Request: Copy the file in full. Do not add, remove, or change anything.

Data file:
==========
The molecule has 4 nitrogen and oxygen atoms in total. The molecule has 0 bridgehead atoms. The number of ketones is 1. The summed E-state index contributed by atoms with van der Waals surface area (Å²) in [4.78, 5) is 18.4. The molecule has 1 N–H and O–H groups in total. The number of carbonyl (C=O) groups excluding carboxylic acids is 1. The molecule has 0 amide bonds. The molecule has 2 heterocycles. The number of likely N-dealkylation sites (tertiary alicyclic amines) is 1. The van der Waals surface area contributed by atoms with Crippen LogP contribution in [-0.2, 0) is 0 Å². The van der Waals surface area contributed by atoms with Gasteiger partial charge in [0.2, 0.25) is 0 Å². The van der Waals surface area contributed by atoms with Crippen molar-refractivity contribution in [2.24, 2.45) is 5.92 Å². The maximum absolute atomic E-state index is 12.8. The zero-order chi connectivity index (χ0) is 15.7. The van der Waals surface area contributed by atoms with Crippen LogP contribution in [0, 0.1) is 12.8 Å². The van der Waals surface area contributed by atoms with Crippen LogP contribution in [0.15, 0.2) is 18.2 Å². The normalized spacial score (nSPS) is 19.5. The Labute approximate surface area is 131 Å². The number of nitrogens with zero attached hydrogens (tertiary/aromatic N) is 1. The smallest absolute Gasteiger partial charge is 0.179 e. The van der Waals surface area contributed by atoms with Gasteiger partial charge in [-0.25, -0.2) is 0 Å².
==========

The molecule has 4 nitrogen and oxygen atoms in total. The molecule has 0 bridgehead atoms. The number of ketones is 1. The summed E-state index contributed by atoms with van der Waals surface area (Å²) in [4.78, 5) is 18.4. The molecule has 1 N–H and O–H groups in total. The number of carbonyl (C=O) groups excluding carboxylic acids is 1. The molecule has 0 amide bonds. The molecule has 2 heterocycles. The number of likely N-dealkylation sites (tertiary alicyclic amines) is 1. The van der Waals surface area contributed by atoms with Crippen LogP contribution in [-0.2, 0) is 0 Å². The van der Waals surface area contributed by atoms with Gasteiger partial charge in [0.2, 0.25) is 0 Å². The van der Waals surface area contributed by atoms with Crippen molar-refractivity contribution in [2.24, 2.45) is 5.92 Å². The maximum absolute atomic E-state index is 12.8. The zero-order chi connectivity index (χ0) is 15.7. The van der Waals surface area contributed by atoms with Crippen LogP contribution in [0, 0.1) is 12.8 Å². The van der Waals surface area contributed by atoms with Crippen LogP contribution in [0.15, 0.2) is 18.2 Å². The normalized spacial score (nSPS) is 19.5. The Labute approximate surface area is 131 Å². The number of nitrogens with zero attached hydrogens (tertiary/aromatic N) is 1. The smallest absolute Gasteiger partial charge is 0.179 e. The van der Waals surface area contributed by atoms with Gasteiger partial charge in [-0.25, -0.2) is 0 Å².